Contrary to the patriarchal beliefs of the most well known group to rule her, Rome is a woman. There is no fatherland; only a mother who nurtured western civilization. The ruins decorating her green and beige landscape display her courage. The changes from Antiquity to the Modern Age across her expanses share the lessons evolving her over the centuries. She rises with wisdom and power. At other times, broken and beaten she falls from the mistakes of the men who once ruled her. She refuses to remain downtrodden and broken. As so many of us do in times of strife, a raw strength develops and forces Rome to reinvent herself. She throws off the mantle forced upon her to become a living and viable being once more.
She is the heart of the ancient world. She is the center of modern Italy. She is a vibrant place where cultures meld into one entity. The people inhabiting her streets and buildings represent the globe. The Mediterranean merges with Asia, Africa, and the New World. From the simple dishes of the cucina povera to the elaborately complex meals of the elite, Rome’s cuisine displays the blending of cultures. Middle Eastern spices add exotic flavoring to pastas, curries or saffron flavor meats and risottos, local fruits and vegetables color tasty plates. Her markets invite any guest to wander the stalls with rich scents wafting on the breeze and brilliant displays of culinary delights from all around.
Rome tempts and teases not only with gastronomical pleasures, she lures one in with artistic treasures and architecture. The masters of the entire art world decorate her elaborate palaces, the Vatican, and ancient structures. Contemporary and modern artists showcase their beloved works in museums, Graffiti colors the towering apartment buildings and adds character to otherwise plain subway cars. Art and structures serve as her adornments.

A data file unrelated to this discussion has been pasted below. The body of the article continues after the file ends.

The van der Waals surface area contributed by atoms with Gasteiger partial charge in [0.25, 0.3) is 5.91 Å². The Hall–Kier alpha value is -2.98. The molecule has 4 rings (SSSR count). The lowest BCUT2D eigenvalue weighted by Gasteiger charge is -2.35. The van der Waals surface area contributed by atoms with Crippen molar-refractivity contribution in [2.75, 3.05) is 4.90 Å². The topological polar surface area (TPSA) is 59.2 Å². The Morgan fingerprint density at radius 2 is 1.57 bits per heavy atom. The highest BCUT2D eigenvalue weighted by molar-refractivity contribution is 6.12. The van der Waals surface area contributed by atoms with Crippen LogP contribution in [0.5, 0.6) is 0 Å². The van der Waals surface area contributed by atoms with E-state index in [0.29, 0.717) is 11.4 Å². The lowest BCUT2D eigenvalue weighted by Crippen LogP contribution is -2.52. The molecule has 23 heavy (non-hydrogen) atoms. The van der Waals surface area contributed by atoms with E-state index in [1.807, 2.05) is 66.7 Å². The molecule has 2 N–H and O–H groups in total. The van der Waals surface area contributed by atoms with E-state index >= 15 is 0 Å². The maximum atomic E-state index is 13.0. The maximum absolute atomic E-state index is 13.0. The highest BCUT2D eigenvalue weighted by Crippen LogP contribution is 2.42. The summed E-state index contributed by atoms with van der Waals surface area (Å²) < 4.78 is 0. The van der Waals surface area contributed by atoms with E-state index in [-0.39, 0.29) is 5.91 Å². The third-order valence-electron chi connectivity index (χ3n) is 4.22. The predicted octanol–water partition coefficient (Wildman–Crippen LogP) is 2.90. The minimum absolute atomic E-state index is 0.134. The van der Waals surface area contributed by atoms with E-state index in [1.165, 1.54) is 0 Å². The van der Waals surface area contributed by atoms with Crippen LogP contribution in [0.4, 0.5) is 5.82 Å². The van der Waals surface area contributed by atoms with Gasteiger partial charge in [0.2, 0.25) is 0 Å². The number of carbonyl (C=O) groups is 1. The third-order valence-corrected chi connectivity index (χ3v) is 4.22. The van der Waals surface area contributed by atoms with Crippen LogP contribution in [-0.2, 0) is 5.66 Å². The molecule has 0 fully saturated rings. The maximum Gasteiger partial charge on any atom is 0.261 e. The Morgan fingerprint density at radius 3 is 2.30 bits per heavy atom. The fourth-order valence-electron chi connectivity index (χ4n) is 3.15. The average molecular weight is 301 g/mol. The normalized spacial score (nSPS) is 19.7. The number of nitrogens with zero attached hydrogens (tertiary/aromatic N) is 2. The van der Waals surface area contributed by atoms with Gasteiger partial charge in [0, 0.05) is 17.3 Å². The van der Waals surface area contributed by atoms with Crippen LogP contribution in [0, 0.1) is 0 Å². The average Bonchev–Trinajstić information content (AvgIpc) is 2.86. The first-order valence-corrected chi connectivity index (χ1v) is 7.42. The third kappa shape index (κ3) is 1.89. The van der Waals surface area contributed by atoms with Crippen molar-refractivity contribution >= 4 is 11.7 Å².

She conceals secrets only giving them up as she sees fit. We all bear scars and stories of past sins and experiences. Underneath the eye catching surface of this city lay stories of tragedy. Executions, murders, and riots mar the narrative of famous locations.
Campo dei Fiori’s elegant statue of Bruno, her white buildings, and vendor stalls conceal the brutal burning of a man who challenged the patriarchy of the Church. The stabbing of Caesar occurred in a site visitors view as a simple square and cat sanctuary. A museum inhabits a slaughterhouse. The Castel Sant Angelo’s Michael stared down as a silent witness to countless executions. Many died within the Papal fortress’s walls from hunger or torture. The Capitoline conceals its history of murder with museums and the forum. From Rome’s earliest beginnings, prisoners met their end here or authorities dragged them from the hilltop to the Tiber before throwing them into the murky green water. Rome’s founders kidnapped their brides from the Sabine people on the same site.
The eternal city was fought over, coveted, envied, scorned, bruised, admired and sought after. She remains uniquely dignified, independent, and a place of mystery. She appears in films yet is rarely ever the lead. She serves as the silent yet very articulate narrator of Europe and all of her descendants. Forever important yet relegated to the background by the stories of great men. Yes, Rome is definitely a woman.